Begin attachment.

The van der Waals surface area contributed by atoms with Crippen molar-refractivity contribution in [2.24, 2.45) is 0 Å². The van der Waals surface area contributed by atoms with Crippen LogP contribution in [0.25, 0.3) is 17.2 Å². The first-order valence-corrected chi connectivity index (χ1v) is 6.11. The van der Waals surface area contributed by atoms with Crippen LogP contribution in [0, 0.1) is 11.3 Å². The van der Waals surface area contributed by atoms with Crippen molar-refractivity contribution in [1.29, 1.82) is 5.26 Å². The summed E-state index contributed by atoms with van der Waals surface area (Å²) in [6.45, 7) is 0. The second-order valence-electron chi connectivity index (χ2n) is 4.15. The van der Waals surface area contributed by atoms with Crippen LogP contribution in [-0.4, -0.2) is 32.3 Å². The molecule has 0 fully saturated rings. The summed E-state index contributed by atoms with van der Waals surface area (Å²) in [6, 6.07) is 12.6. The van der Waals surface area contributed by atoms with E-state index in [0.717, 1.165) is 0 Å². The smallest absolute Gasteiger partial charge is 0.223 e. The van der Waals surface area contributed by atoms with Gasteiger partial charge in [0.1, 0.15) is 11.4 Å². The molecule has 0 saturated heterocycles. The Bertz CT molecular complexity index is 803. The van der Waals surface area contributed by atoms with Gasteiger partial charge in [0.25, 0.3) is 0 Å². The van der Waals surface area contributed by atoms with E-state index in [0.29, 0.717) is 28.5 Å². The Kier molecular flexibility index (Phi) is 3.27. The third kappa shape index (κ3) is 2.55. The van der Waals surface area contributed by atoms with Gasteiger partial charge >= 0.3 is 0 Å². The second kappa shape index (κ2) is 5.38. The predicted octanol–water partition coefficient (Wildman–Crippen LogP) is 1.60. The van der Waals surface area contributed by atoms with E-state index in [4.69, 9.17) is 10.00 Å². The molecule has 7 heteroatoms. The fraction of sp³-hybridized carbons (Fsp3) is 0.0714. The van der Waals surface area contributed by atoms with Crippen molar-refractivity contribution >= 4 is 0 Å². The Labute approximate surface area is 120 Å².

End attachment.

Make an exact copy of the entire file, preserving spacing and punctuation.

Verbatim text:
The van der Waals surface area contributed by atoms with Crippen molar-refractivity contribution in [2.24, 2.45) is 0 Å². The van der Waals surface area contributed by atoms with Crippen LogP contribution in [0.25, 0.3) is 17.2 Å². The first-order valence-corrected chi connectivity index (χ1v) is 6.11. The van der Waals surface area contributed by atoms with Crippen LogP contribution in [0, 0.1) is 11.3 Å². The van der Waals surface area contributed by atoms with Crippen molar-refractivity contribution in [1.29, 1.82) is 5.26 Å². The summed E-state index contributed by atoms with van der Waals surface area (Å²) in [6.45, 7) is 0. The second-order valence-electron chi connectivity index (χ2n) is 4.15. The van der Waals surface area contributed by atoms with Crippen LogP contribution in [-0.4, -0.2) is 32.3 Å². The molecule has 0 fully saturated rings. The summed E-state index contributed by atoms with van der Waals surface area (Å²) in [6, 6.07) is 12.6. The van der Waals surface area contributed by atoms with E-state index in [0.717, 1.165) is 0 Å². The smallest absolute Gasteiger partial charge is 0.223 e. The van der Waals surface area contributed by atoms with Gasteiger partial charge in [0.1, 0.15) is 11.4 Å². The molecule has 0 saturated heterocycles. The Bertz CT molecular complexity index is 803. The van der Waals surface area contributed by atoms with Gasteiger partial charge in [0.25, 0.3) is 0 Å². The van der Waals surface area contributed by atoms with E-state index in [0.29, 0.717) is 28.5 Å². The Kier molecular flexibility index (Phi) is 3.27. The third kappa shape index (κ3) is 2.55. The van der Waals surface area contributed by atoms with Gasteiger partial charge >= 0.3 is 0 Å². The second kappa shape index (κ2) is 5.38. The predicted octanol–water partition coefficient (Wildman–Crippen LogP) is 1.60. The van der Waals surface area contributed by atoms with E-state index in [4.69, 9.17) is 10.00 Å². The molecule has 7 heteroatoms. The fraction of sp³-hybridized carbons (Fsp3) is 0.0714. The van der Waals surface area contributed by atoms with Crippen molar-refractivity contribution >= 4 is 0 Å². The Labute approximate surface area is 120 Å².